Now, I know the book is called the "Visual History of the Clown Prince of Crime" so undoubtedly the imagery must be great. To this I say, it gets a solid 7 out of 10. Again, if you're already a fan and have actively spent time scouring the net looking for cool Joker images like I have, then yo
u've seen most of this. But, regardless, you'll really love seeing them fresh and in large form. Some of the spreads for this thing were beautiful. My favorite being the Jim Aparo and Mike DeCarlo piece from "A Death in the Family" on pages 46 and 47. Love it!
It was also really interesting to see the drawing Jim Lee sent Heath Ledger when he got the role of the Joker. I'd actually never seen that one before, so that was a treat!
Something that could have improved the book would've been more about why certain writers and artists decided to move the character in the direction they chose to (both visually and as a character). What inspired them? How did they feel the Joker would evolve thanks to their choices? I didn't feel any of that was in these pages.
The last less than positive thing I'll say is that the book had typos. Yes, typos. (Throughout…) One of which is a missing caption on page 190 which read "Above: xxxxxxxxxxxxxxxx". How does something like that happen?! Where is the continuity editor? I caught that instantly! Perhaps it's the OCD editor in me, but things like that really bother me. Sigh.
Despite how hard I've been on the book up to this point, I still liked it. I didn't love it. But I liked it. It didn't do anything new and exciting. I wasn't wowed by it. And, the lack of a real ending or definitive summary with musings for the future made for an ending that left me feeling cheated. But, it's a good intro book to the Joker. Not sure if a non-hardcore Joker fan is going to part with $50 for an intro book though. And, at $50 a hardcore fan — and I'd dare to say even a moderate Joker fan — will most likely be mildly disappointed. But, it does serve as a refresher on what you already knew for those who are already loyal followers of the Clown Prince of Crime, so I suppose that's a plus. In the end, it's a "sure" to "meh, if you can get it at a decent price" book.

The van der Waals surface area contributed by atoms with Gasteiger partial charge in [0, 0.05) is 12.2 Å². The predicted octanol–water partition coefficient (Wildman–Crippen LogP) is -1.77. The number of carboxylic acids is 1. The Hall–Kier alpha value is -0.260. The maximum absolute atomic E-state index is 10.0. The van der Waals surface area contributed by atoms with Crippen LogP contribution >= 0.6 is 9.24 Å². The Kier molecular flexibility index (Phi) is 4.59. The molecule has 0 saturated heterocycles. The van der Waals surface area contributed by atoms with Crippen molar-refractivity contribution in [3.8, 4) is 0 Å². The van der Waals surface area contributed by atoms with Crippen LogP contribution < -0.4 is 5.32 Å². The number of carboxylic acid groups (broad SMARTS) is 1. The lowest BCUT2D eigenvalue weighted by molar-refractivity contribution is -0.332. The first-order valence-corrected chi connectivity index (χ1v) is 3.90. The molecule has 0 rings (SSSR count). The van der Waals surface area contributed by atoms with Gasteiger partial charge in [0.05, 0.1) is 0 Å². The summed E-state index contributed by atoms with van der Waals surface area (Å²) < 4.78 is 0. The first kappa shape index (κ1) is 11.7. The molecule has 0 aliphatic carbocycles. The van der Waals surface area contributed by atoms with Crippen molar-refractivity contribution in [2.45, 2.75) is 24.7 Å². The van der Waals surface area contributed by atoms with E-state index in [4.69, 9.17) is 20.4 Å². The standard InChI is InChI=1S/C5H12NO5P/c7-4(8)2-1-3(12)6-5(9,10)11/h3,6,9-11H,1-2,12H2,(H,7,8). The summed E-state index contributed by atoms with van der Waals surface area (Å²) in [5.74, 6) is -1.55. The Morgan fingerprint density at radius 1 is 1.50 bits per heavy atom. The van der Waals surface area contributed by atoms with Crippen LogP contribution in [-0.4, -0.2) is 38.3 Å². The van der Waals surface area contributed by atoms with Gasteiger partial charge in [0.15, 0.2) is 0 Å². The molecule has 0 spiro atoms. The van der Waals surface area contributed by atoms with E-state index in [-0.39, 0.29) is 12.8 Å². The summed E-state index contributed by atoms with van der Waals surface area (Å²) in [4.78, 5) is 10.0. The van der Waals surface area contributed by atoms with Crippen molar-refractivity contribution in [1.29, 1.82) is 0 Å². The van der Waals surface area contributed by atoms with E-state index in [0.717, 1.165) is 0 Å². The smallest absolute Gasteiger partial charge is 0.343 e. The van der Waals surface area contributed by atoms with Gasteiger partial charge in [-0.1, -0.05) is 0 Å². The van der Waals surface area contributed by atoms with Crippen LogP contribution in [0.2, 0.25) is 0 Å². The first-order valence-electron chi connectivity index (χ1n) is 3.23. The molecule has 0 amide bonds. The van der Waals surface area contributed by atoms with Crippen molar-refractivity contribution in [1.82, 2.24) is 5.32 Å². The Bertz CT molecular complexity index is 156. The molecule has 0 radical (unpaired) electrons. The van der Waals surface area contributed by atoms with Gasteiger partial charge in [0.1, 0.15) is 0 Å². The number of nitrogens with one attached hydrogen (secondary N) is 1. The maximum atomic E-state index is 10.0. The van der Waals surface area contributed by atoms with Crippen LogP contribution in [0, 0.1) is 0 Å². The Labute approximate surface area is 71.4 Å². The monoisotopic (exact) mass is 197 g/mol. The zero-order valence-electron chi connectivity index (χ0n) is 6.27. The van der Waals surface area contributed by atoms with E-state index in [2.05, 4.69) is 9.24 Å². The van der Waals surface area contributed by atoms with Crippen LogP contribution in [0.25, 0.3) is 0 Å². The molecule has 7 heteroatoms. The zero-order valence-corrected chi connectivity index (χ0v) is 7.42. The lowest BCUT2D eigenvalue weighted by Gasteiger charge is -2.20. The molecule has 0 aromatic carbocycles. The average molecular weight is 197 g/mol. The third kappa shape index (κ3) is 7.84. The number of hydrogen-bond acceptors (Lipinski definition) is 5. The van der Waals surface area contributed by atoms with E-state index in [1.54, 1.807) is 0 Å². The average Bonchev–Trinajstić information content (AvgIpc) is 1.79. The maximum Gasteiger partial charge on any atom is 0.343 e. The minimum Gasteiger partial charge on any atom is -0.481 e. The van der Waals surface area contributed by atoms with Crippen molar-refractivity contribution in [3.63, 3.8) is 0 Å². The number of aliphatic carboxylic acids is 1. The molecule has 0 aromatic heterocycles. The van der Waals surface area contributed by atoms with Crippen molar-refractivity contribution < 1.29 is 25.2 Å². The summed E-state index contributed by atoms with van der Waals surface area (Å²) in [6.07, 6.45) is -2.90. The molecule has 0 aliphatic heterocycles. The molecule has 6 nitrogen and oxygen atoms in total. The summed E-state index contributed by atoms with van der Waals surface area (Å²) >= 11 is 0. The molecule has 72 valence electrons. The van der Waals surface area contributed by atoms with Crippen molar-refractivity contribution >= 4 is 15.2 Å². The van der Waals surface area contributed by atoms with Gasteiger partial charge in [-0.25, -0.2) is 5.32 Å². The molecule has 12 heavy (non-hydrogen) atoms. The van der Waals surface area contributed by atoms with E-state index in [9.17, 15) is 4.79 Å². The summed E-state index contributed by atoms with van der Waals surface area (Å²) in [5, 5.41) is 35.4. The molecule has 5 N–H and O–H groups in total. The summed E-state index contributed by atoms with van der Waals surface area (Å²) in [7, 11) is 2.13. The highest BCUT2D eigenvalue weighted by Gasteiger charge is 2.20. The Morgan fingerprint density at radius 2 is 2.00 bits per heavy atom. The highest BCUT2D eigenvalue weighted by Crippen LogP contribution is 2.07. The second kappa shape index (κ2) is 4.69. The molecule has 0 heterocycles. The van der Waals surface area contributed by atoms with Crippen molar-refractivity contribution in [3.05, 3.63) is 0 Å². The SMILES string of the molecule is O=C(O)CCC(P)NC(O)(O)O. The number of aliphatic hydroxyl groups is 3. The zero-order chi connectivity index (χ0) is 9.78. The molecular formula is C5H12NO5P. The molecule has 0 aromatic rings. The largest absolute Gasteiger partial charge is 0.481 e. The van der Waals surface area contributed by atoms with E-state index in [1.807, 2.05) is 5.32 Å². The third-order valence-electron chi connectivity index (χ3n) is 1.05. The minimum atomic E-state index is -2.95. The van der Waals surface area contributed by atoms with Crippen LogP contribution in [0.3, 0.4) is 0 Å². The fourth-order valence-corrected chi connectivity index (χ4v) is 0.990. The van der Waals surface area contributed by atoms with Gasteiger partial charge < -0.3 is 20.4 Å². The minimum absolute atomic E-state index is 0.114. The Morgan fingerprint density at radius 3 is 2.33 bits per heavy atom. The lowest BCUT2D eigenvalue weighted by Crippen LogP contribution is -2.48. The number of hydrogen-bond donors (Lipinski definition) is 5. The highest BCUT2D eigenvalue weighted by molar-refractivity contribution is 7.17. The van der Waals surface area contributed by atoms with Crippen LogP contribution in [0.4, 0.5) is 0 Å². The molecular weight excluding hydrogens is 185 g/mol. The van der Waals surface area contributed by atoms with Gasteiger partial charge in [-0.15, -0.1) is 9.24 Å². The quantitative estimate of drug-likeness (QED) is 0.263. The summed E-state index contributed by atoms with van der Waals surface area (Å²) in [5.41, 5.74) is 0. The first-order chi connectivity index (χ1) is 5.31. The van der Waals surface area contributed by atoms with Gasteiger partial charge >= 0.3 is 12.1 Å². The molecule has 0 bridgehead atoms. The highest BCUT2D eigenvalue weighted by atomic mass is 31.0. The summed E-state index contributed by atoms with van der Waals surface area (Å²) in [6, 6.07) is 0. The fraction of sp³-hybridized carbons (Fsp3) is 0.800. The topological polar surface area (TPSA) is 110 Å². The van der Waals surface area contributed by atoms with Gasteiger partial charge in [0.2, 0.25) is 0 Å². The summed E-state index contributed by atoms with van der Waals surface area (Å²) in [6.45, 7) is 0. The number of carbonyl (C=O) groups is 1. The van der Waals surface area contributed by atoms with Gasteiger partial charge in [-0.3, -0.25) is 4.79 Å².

On a more personal note: 'Twas the Joker changed by life (I know, odd statement to make. But a true one nonetheless…). So, a special thanks to Heath, Jerry, Bill, Bob, Mark and all the others who've keep this character kickin' ass for so many years. I hope that someday soon I'll be able to leave my own mark on this enduring legacy.